Illinois Public Media News
In March of 1860, the people of a little town called West Urbana voted to incorporate as the city of Champaign. Now, 150 years later, Champaign is preparing to celebrate it sesquicentennial.
Champaign's 150th anniversary celebration will be built on the themes of yesterday, today and tomorrow. Yesterday is featured first, with a local history exhibit scheduled for March and April at the Illinois Terminal building. Some of the artifacts to be displayed were brought to Tuesday night's Champaign City Council study session ... old newspapers, theater programs, a 19th century fire helmet decorated with an eagle's head design.
City Planner TJ Blakeman says they're looking for more pieces of city history - and invites the public to call him at 217-403-8800, if they have items they can loan for the exhibit. Items being sought include objects associated with the Illinois Central Railroad, Parkland College, the Champaign Police Department and Burnham City Hospital --- with other items from Champaign's past welcome as well.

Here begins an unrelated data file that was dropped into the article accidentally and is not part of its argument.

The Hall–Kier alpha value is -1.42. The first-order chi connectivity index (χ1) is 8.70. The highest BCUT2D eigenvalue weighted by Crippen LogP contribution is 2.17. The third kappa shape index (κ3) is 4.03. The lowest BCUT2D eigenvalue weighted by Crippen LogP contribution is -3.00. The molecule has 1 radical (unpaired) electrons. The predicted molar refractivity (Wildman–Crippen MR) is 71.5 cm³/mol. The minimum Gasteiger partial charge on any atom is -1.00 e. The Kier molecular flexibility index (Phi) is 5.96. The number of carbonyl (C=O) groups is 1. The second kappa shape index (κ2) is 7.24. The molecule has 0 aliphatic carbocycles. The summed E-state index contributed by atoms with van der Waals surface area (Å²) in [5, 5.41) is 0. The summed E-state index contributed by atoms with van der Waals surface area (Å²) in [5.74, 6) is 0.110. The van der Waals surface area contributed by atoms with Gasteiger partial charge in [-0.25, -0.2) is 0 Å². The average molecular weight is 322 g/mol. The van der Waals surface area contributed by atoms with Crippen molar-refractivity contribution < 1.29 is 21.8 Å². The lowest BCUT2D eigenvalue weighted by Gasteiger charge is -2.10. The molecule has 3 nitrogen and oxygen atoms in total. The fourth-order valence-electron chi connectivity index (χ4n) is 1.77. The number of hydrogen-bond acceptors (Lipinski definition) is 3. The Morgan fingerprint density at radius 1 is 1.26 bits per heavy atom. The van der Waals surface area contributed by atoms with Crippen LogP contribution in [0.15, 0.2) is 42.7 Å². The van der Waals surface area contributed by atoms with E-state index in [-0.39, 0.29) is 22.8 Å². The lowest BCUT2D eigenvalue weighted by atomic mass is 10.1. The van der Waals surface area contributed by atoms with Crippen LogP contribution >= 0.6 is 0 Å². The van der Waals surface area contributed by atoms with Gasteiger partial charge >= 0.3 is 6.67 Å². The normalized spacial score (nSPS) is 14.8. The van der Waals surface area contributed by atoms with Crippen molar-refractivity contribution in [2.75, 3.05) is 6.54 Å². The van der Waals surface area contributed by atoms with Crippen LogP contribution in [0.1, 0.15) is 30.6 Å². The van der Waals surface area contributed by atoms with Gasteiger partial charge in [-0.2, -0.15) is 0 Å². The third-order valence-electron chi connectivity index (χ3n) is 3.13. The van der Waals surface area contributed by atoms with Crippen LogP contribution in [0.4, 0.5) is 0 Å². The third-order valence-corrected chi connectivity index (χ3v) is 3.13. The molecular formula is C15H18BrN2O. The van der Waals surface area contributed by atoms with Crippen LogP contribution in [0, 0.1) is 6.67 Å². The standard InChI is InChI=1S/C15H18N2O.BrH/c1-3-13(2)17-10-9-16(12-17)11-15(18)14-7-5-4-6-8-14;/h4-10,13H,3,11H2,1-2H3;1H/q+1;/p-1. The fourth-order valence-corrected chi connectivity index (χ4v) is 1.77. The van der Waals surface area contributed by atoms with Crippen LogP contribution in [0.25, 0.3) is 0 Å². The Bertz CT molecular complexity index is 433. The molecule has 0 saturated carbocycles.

The Champaign sesquicentennial will also feature a downtown music festival in July to honor the city's present accomplishments ... and the dedication in March of next year of a fountain to look toward the future. The Legacy Fountain will be erected at One Main Plaza. 150th Anniversary Celebration Coordinator LaEisha Meaderds says the 200-thousand dollar fountain is still in the early design stages.
While the city of Champaign and the Champaign Park District are donating some funds for the Sesquicentennial Celebration, they hope to raise another $250,000 from private organizations. Donations from Individuals will be accepted, but not actively sought.
WILL plans to be part of Champaign's 150th anniversary celebration as well --- with the production of a 13-part television series about the city.